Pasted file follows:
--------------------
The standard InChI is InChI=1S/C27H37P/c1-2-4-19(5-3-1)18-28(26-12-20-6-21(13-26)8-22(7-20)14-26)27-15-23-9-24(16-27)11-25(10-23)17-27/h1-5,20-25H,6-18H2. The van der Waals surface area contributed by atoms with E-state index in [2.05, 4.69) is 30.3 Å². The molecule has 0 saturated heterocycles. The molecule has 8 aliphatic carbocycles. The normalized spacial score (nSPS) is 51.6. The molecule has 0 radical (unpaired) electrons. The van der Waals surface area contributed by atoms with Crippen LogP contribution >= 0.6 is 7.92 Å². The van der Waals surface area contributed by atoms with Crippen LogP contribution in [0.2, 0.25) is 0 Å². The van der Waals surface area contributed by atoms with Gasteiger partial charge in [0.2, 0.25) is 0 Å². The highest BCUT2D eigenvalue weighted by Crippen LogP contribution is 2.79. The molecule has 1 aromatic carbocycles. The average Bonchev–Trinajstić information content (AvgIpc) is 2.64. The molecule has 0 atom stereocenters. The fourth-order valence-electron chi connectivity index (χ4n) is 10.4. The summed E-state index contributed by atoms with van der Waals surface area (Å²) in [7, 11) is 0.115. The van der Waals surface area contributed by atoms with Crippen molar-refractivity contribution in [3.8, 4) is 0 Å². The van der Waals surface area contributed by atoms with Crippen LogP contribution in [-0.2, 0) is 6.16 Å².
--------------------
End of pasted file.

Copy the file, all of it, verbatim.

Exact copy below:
The standard InChI is InChI=1S/C27H37P/c1-2-4-19(5-3-1)18-28(26-12-20-6-21(13-26)8-22(7-20)14-26)27-15-23-9-24(16-27)11-25(10-23)17-27/h1-5,20-25H,6-18H2. The van der Waals surface area contributed by atoms with E-state index in [2.05, 4.69) is 30.3 Å². The molecule has 0 saturated heterocycles. The molecule has 8 aliphatic carbocycles. The normalized spacial score (nSPS) is 51.6. The molecule has 0 radical (unpaired) electrons. The van der Waals surface area contributed by atoms with Crippen LogP contribution >= 0.6 is 7.92 Å². The van der Waals surface area contributed by atoms with Crippen LogP contribution in [0.2, 0.25) is 0 Å². The van der Waals surface area contributed by atoms with Gasteiger partial charge in [0.2, 0.25) is 0 Å². The highest BCUT2D eigenvalue weighted by Crippen LogP contribution is 2.79. The molecule has 1 aromatic carbocycles. The average Bonchev–Trinajstić information content (AvgIpc) is 2.64. The molecule has 0 atom stereocenters. The fourth-order valence-electron chi connectivity index (χ4n) is 10.4. The summed E-state index contributed by atoms with van der Waals surface area (Å²) in [7, 11) is 0.115. The van der Waals surface area contributed by atoms with Crippen molar-refractivity contribution in [3.8, 4) is 0 Å². The van der Waals surface area contributed by atoms with Crippen LogP contribution in [-0.2, 0) is 6.16 Å².